Dormant, ten-thousand year old survival genes bubbled up and culminated in a moment of testosterone-fueled, ultra-masculine action:
I shouted, “Hey! Hey!” and clapped.
This miraculously worked. The creature bound away into the woods with a weasel-like, giant-ferret-like, I-will-eat-your-children-with-ravenous-joy-like fashion. I ran into the kitchen, out of breath, where Jill was doing the dishes.
”What happened?” she asked. “Did you hurt yourself? Your eyes are all bugged out.”
“A demon attacked the bunnies!” I said, and I laughed at myself saying it aloud.
“What the fuck are you taking about?” Jill said.
Once I had calmed down a little and felt convinced, at least, that she believed that I believed that I had indeed seen a demon-weasel, she reminded me that my parents were coming the next day to see the house for the first time, so I should get back to mowing. I agreed, but my internal reasoning was that I’d better finish before the sun goes down, because what the hell comes out at night around here if these things walk around during the day?
We showed my parents every crevice of our first house, like the linen closet which can be accessed by the hallway and the bathroom (fancy!). They politely mentioned how roomy the house was, which made me notice how the house was actually extremely small. My step-father and I toured the electrified shed, with its lights, outlets, and hooks for the tools I jabbered about purchasing someday. As he walked around to the cages, he peered in and noticed a rabbit was missing.
“It must be sleeping under the hay.” I suggested. When I examined the cage, not only was the bunny missing, there was a hole ripped in the cage’s chicken wire with fluffy fur clung around the opening.
So, I did what any person who grew up in the suburbs does in a situation where supernatural animals hunt caged, stupid animals: I called the county’s Animal Control Officer. I had to leave a message. (They didn’t have a team of operators standing by? Where the hell are we living?).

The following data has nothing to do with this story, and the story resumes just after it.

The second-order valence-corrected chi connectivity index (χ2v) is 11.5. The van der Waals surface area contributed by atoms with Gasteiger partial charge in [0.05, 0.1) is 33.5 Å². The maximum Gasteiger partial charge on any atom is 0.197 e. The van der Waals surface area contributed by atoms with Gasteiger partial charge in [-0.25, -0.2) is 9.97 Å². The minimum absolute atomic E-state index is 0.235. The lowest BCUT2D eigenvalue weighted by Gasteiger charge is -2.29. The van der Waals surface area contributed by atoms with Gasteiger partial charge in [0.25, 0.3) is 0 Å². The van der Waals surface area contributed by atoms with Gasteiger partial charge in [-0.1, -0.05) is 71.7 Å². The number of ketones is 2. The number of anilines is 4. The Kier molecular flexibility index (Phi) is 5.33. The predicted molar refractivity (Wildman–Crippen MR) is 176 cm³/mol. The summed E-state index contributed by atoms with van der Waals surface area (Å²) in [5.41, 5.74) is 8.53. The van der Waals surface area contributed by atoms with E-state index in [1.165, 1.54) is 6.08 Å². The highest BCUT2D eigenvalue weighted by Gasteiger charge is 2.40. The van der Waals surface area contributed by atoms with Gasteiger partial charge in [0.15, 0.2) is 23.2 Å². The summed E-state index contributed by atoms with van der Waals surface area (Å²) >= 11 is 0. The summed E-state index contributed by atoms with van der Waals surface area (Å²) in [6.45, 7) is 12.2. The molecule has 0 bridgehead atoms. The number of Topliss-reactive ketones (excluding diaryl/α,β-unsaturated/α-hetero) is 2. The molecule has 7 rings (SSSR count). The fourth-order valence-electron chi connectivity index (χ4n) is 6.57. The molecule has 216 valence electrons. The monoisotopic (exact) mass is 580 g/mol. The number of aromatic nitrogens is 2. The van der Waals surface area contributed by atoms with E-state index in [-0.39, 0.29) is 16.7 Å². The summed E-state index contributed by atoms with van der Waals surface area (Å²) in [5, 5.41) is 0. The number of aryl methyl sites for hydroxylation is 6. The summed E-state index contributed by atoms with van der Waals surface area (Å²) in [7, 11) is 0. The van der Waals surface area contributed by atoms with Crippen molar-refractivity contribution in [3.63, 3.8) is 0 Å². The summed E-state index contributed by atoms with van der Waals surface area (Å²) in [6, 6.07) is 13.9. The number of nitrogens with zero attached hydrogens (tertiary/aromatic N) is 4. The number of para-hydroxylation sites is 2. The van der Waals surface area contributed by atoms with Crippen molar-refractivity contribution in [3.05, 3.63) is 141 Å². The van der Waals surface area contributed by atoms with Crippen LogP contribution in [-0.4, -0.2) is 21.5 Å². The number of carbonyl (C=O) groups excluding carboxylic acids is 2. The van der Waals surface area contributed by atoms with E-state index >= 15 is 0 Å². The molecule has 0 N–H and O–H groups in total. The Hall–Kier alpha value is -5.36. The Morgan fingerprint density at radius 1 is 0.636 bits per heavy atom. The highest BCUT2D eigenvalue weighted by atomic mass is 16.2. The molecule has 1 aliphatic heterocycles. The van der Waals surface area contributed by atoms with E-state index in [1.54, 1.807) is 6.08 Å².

After three days and a second missing-bunny-ripped-through-mangled-chicken-wire, I left another message. By this time, even Jill had seen the creature bound across the neighbor’s yard.
“It was larger than weasels should legally be allowed to be,” Jill said.
“Right?” I said, happy to know that for the rest of our lives she will know that I hadn’t lost it “that time with the bunnies.”
The next day, right before dinner, a kindly older fellow in blue pants and a light blue, soiled, button-down shirt, stopped by the house and said he heard our message and asked how he could help.
“I know this sounds crazy,” I said with the man standing in the doorway, “but this enormous weasel, which we’ve both seen, has so far killed and taken two of our three rabbits.”
He said, “Sorry to hear that. Sounds like you have a fisher. They can be pretty nasty. They even go after porcupines. You should give me a call back if you see it again.”
This was not the action and determination I had expected from watching hours of aggressive adventurers battling and quelling nature on Animal Planet. Clearly, I was not dealing with a top-notch Animal Control Officer.
I suggested, “Aren’t you, at least, going to let the neighbors know?”
He looked at me and smiled a little.
“Tell them… that they live in Maine?” he said.
I stood there staring into his wise, elder eyes and, for neither the first nor last time in my life, felt like a complete shithead.
I smiled and said, “Thank you for your time, sir.”
I watched him walk back to his station wagon, probably at the same moment that the remaining bunny was devoured, since we discovered it missing the very next day and never again heard from the fisher. The officer nodded to me before backing out of our driveway, probably off to deal with another newly transplanted suburbanite currently dealing with grizzly bears, wolves, venomous snakes, and other dangerous creatures which I would later learn lived nowhere near Maine.